Search records

1956 Senior MGP

Course name: Mountain (post 1914)

Course length: 226.38 miles (6 laps)

Description: 1956 Senior MGP. Race report from IOM Weekly Times, 7 September 1956 (p.10) , below which is a list of competitors:

Gruelling Speed Duel on T.T. Course


On Thursday on the T.T. Course he won the Senior Manx Grand Prix and thus brought off the M.G.P. double. His time for the distance was 2 hours 29 minutes 32 seconds, an average speed of 90.83 m.p.h. – and gave him a three-second victory.

Last year Londoner Geoff Tanner did the “double.” This year, Buchan has proved there is nothing that a Sassenach can do that a Scotsman can’t.

It was a magnificent race, with Alistair King-as usual-showing the other fellows the way round - until he took a spill on the Mountain on his third lap, and rode back to the pits!

Jimmy Buchan’s driving was superb - again as usual! He was lying third in the early stages; King’s retirement ought to have made him second, but he leaped ahead, and got in first.

Englishman Bob Anderson was after him in deadly earnest. He had driven a splendid race in second position-and retained that place until the distance was over. His time was 2 hours 29 minutes 35 seconds; speed 90.80.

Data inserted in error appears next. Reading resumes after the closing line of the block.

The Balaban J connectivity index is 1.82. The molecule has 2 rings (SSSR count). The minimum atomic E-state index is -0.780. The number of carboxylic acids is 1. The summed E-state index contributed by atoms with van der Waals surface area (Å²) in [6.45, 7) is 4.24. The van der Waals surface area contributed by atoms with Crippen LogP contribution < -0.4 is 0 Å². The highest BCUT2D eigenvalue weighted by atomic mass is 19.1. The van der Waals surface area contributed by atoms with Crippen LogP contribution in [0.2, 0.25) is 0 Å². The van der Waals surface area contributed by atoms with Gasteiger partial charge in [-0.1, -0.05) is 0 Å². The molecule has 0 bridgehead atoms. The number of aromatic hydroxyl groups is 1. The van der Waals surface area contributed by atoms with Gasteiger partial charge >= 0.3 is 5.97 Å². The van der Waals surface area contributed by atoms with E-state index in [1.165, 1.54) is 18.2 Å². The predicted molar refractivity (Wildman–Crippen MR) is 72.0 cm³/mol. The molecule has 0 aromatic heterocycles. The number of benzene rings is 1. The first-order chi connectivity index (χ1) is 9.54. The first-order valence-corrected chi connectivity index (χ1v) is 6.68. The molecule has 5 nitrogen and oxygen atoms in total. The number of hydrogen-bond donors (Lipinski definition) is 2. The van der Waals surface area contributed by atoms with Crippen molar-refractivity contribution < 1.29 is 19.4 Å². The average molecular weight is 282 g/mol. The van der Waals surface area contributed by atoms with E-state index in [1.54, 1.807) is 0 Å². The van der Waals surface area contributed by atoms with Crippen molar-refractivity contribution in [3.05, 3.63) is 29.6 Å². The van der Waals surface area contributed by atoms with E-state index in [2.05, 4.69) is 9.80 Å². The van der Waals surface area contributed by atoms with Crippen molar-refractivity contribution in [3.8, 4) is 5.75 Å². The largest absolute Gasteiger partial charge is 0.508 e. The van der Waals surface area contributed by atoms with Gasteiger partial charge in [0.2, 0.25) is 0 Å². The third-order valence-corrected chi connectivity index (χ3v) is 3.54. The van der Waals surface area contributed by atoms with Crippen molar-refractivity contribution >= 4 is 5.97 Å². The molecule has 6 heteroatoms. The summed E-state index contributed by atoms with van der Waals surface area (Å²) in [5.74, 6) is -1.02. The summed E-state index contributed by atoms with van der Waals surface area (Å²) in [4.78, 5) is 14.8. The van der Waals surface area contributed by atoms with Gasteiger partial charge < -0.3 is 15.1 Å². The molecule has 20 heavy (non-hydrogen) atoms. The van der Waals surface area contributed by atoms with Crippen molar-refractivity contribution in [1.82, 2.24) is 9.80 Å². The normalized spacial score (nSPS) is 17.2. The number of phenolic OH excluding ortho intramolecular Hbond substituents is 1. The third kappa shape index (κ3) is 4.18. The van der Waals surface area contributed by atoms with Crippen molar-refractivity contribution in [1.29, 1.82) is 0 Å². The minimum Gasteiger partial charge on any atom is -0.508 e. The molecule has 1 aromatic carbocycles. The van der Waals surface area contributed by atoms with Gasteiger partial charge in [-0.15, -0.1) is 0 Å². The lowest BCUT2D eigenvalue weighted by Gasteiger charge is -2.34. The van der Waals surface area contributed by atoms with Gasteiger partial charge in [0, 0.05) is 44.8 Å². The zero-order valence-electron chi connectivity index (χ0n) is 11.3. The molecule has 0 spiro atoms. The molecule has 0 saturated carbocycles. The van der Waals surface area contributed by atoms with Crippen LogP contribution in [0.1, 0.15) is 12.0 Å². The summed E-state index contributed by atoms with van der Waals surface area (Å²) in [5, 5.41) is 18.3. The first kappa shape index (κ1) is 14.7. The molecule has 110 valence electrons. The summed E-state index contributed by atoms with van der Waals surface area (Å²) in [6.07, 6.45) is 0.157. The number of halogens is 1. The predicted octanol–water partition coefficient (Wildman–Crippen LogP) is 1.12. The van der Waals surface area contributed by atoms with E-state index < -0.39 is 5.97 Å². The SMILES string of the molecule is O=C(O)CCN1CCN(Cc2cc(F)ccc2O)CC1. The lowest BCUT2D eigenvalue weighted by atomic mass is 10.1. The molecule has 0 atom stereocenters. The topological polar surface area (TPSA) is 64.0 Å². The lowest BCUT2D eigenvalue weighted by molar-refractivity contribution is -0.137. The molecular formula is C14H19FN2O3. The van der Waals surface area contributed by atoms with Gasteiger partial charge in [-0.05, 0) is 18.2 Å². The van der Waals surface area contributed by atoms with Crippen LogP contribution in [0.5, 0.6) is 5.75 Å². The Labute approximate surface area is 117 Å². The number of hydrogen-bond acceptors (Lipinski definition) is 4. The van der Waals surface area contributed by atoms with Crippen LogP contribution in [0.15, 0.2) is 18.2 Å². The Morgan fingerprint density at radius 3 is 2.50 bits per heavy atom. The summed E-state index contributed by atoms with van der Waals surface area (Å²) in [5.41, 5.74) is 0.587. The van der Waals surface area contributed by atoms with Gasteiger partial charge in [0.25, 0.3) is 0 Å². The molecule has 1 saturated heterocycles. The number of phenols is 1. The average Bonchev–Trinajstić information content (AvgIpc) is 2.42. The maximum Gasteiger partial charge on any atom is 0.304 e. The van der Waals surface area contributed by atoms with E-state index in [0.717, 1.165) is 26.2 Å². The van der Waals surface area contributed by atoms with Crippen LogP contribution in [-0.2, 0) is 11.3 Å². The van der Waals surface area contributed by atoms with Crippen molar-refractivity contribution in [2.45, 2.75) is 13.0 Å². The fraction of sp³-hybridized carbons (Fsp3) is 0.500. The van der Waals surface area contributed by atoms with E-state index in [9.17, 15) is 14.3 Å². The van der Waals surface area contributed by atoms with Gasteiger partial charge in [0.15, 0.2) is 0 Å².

Third man was Alan Holmes-time 2 hours 30 minutes 49.2 seconds; speed 90.06 m.p.h.

And in his last lap Alan Holmes, Manxman, beat the existing lap record for the Senior M.G.P. by 7.2 seconds-his time was 24 minutes 11.8 seconds; average speed 93.59 m.p.h. Manxmen Eddie Crooks and Bob Dowty rode into fifth and sixth places, and with Holmes brought back the team trophy to the Isle of Man. They were all members of the Southern team.

The race passed without serious accident, and 17 of the 97 starters received replicas for finishing within eleven-tenths of the winner’s time.

Principally because of mist on the Mountain, the start of the race was postponed for an hour. First postponement was for 30 minutes, but as conditions were not then good enough, a further half-hour was decided upon by the organisers. The weather brightened steadily and competitors as they waited on the starting grids were given the most exhaustive details of the weather they might be expected to encounter at different parts of the course. They were told that drifting mist on the mountains had cut visibility, but they had 150 yards on the top stretches. They would possibly receive the fog flag, and were warned to pay particular attention should it be shown.